It's time for a more reflective and thoughtful approach to ICT,believes Neil McLean
Back in the Sixties a friend of my father's was working as a research chemist developing glues. He described a visit to the lab by some officials who were interested in any military applications. "Tell me," said one well-dressed senior visitor, "how are we progressing on the simultaneous transmission of matter?" It was the use of the word "we" that was the giveaway. There are few things more frustrating than being expected to live up to the unrealistic expectations of others, especially when their knowledge of the subject is drawn from a dodgy special effect. On the one hand you're glad they're taking an interest, on the other hand you're storing up troubles for the future if you smile benignly, take the money and promise the earth.
All of which starts to explain the somewhat ambivalent attitude I sense from many information and communications technology co-ordinators, practitioners and advisers, and the need for us all to be absolutely clear about what we are doing and why. I don't want to appear negative, but sometimes the most important contribution comes from the person who says:
"Sorry, if you build the bridge like that it will fall down." So what are we trying to achieve with the Government's investment, and how will we know we've succeeded?
The rhetoric claims that ICT transforms the learning process, re-engineers institutions and requires wholly new skills. Certainly, ICT has a lot to offer for teaching and learning, but I don't believe there are any "magic bullets" - applications of ICT which are so powerful that, irrespective of how they are used, learning happens. We know too much about learning to believe such claims.
Highly focused software aimed at developing a specific set of skills or knowledge does exist; there is no shortage of tables teachers and spelling games. However, real learning comes from guided consolidation, communication and reflection - the things that make up pedagogy, a word we don't use enough in this country. For the foreseeable future we need teachers for that, and a discussion of how teachers can best harness the power of ICT to support them in their teaching would produce more results than claims which give ICT an almost mystical power. This means linking what ICT does to what teachers want to do with their pupils.
Too much guidance on ICT describes what the pupils do without showing what the teacher did to make it happen, which is a bit like describing the goal posts without giving practical advice on how to get the ball in the net. Most teachers are well aware of the goal posts. They have seen examples of children's work and read about exciting initiatives. How about some clear guidance on ICT and pedagogy?
If anything, the claims for ICT's role in institutional development are more extreme. The impression given is that you only get benefit from ICT if you completely "re-engineer your processes". There is, I believe, a Chinese saying: "If you intend to cross a chasm, best do it in a single bound." Which is all very well, but a good recipe for persuading those without confidence in their leaping ability to stay on their side of the chasm.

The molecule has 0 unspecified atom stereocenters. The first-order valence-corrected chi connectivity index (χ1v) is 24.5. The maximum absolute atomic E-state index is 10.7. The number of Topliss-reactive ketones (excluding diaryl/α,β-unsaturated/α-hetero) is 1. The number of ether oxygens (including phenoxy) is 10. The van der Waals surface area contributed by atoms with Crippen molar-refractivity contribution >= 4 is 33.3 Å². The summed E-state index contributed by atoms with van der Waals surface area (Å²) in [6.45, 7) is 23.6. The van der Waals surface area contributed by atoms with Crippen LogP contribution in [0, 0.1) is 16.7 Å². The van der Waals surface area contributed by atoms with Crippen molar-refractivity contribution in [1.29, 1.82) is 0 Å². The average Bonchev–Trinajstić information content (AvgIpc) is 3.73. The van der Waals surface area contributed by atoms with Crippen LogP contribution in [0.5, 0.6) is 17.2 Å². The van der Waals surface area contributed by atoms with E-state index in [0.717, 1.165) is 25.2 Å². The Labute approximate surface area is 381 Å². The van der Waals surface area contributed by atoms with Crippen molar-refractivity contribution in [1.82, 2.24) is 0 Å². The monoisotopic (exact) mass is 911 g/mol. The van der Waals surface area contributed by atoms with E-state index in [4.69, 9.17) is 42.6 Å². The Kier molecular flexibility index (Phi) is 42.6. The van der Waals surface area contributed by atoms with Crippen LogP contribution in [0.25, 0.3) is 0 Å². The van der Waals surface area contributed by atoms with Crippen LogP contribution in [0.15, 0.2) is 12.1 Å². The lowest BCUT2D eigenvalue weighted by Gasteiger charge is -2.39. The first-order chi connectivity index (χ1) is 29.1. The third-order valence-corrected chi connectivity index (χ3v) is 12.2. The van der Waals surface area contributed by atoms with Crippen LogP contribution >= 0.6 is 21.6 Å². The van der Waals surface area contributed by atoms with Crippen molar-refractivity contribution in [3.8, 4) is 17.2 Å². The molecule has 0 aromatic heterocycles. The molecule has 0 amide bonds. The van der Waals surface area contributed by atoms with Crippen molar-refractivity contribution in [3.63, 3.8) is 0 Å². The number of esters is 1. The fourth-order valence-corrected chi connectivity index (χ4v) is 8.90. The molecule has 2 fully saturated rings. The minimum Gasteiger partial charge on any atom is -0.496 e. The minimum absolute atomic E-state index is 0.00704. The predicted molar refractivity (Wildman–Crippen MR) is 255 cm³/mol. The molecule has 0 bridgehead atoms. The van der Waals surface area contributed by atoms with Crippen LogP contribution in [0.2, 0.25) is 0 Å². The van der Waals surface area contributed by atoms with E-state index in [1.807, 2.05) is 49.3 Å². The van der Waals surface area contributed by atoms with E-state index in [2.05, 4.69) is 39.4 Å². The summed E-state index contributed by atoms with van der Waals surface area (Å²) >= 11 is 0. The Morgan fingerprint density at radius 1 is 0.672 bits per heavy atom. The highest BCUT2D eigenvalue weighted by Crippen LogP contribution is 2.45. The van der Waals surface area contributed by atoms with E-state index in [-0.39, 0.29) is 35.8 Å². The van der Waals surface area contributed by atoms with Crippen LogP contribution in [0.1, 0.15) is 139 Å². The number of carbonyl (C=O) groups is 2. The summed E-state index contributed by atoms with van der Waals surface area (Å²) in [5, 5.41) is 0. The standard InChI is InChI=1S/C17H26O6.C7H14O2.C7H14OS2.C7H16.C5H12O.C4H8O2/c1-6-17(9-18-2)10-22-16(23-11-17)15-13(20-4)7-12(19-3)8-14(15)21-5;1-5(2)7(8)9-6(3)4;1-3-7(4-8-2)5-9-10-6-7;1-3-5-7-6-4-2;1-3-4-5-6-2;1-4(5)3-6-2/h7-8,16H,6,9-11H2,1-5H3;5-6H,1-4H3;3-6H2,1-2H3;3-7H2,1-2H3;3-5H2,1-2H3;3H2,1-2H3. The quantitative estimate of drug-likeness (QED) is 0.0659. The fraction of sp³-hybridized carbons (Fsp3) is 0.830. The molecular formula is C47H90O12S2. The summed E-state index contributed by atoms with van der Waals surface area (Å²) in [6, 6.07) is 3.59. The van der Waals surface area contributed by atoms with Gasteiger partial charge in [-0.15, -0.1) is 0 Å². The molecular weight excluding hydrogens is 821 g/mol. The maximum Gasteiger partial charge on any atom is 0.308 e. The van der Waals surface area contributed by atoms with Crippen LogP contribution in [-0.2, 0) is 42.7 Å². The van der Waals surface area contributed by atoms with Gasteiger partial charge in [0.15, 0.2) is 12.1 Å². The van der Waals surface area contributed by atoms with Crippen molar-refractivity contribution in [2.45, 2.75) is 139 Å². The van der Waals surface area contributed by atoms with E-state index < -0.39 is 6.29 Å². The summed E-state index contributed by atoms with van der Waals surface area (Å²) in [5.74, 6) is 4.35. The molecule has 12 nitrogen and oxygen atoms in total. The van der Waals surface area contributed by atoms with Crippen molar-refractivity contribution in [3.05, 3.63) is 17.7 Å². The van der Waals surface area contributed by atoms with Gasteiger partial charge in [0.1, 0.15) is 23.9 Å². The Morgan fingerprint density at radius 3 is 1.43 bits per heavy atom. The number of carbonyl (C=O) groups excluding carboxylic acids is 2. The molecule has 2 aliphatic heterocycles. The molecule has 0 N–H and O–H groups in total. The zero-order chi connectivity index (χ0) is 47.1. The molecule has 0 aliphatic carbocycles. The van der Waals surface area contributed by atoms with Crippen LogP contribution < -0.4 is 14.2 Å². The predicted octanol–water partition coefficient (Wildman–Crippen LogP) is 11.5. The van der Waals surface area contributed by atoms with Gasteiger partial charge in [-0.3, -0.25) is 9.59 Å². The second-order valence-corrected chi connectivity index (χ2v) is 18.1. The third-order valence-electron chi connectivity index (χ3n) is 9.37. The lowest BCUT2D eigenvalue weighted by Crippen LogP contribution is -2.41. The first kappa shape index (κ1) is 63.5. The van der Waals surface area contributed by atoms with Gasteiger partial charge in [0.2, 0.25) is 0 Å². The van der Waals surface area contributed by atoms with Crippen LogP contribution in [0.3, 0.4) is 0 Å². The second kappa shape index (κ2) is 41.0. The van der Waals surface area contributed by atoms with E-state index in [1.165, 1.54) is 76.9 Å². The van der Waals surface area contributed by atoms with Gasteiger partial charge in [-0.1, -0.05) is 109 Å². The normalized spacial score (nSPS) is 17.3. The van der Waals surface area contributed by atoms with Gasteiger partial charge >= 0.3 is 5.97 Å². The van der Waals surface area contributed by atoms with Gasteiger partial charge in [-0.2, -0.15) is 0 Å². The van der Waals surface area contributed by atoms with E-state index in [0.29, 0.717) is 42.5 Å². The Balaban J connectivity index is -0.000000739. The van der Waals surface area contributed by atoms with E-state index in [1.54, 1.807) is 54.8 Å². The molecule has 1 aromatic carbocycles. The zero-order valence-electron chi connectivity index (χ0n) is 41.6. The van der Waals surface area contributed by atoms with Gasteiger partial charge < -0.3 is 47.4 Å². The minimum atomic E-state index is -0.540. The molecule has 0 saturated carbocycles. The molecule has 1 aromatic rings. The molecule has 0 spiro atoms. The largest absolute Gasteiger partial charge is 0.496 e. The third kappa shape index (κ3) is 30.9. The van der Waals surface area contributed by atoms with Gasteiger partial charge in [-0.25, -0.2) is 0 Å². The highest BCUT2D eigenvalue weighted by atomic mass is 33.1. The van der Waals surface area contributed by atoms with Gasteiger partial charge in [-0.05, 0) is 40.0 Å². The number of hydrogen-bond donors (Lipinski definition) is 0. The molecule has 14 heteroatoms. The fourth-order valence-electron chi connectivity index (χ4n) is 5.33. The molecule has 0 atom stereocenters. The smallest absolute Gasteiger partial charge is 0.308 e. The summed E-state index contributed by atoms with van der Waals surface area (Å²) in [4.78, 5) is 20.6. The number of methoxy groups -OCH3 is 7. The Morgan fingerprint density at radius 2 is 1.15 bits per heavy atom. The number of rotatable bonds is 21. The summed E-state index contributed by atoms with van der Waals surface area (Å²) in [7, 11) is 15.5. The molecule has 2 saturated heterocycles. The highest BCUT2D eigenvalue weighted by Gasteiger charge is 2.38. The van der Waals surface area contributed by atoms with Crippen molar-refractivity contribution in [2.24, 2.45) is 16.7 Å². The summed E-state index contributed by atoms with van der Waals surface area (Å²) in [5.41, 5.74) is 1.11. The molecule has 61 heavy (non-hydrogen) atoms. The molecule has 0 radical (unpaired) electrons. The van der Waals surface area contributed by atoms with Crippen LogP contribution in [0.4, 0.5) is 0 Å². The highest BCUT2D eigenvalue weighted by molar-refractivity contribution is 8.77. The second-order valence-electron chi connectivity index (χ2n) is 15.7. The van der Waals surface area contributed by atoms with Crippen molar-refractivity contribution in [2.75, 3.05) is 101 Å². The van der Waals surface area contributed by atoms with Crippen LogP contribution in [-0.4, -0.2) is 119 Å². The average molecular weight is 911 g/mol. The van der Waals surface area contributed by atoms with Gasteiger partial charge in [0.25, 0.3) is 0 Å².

Let's look at the different management jobs within schools, including the management of learning, of time and of resources, and identify the different aspects best supported by ICT. Schools need real solutions based on the way they do things, not over-engineered approaches which require them to adapt to someone else's management model. Powerful administrative packages do exist, but we are only just beginning to see software that recognises school's roles in managing learning.
Finally, what about the "new skills" required by ICT? The half a million people predicted to be working in call centres by next year need to be able to take telephone calls from difficult customers, clarify what they are saying and update the company customer database while they're doing it. increasingly, people's first choice for information will be an online multimedia source. They'll need information skills and technical skills.
I'm not convinced by the arguments that these are all new skills. The skills of reading and locating information on screen are different to using printed texts, and certainly should be part of any modern curriculum. However, more often than not ICT brings established skills to the fore in new ways. Everyone now needs some of the skills once only associated with librarians. Skimming and sifting are now part of the mainstream. However, as before, we need to get behind the hype to see what really matters. We might be talking about a revolution, but one that will only arrive by evolution.
Neil McLean is head of the schools directorate at the British Educational Communications Agency